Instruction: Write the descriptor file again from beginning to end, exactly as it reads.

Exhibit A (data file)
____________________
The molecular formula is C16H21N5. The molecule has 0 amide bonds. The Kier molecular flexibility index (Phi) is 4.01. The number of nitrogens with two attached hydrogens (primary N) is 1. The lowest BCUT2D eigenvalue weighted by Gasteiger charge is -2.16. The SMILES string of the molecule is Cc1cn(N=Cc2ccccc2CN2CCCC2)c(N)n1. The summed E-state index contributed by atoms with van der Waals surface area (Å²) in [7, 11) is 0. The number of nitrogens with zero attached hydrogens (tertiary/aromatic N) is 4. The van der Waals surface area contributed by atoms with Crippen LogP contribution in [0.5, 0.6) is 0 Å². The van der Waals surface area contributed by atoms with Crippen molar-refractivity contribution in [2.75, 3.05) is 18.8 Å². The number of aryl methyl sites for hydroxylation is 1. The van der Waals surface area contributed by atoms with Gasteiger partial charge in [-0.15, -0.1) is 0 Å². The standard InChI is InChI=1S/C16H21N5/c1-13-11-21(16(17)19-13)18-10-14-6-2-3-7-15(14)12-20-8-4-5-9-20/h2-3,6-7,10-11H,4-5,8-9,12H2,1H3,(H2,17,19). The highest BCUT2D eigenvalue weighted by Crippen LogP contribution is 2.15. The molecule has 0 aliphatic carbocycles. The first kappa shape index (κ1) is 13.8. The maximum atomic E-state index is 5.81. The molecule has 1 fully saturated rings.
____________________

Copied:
The molecular formula is C16H21N5. The molecule has 0 amide bonds. The Kier molecular flexibility index (Phi) is 4.01. The number of nitrogens with two attached hydrogens (primary N) is 1. The lowest BCUT2D eigenvalue weighted by Gasteiger charge is -2.16. The SMILES string of the molecule is Cc1cn(N=Cc2ccccc2CN2CCCC2)c(N)n1. The summed E-state index contributed by atoms with van der Waals surface area (Å²) in [7, 11) is 0. The number of nitrogens with zero attached hydrogens (tertiary/aromatic N) is 4. The van der Waals surface area contributed by atoms with Crippen LogP contribution in [0.5, 0.6) is 0 Å². The van der Waals surface area contributed by atoms with Crippen molar-refractivity contribution in [2.75, 3.05) is 18.8 Å². The number of aryl methyl sites for hydroxylation is 1. The van der Waals surface area contributed by atoms with Gasteiger partial charge in [-0.15, -0.1) is 0 Å². The standard InChI is InChI=1S/C16H21N5/c1-13-11-21(16(17)19-13)18-10-14-6-2-3-7-15(14)12-20-8-4-5-9-20/h2-3,6-7,10-11H,4-5,8-9,12H2,1H3,(H2,17,19). The highest BCUT2D eigenvalue weighted by Crippen LogP contribution is 2.15. The molecule has 0 aliphatic carbocycles. The first kappa shape index (κ1) is 13.8. The maximum atomic E-state index is 5.81. The molecule has 1 fully saturated rings.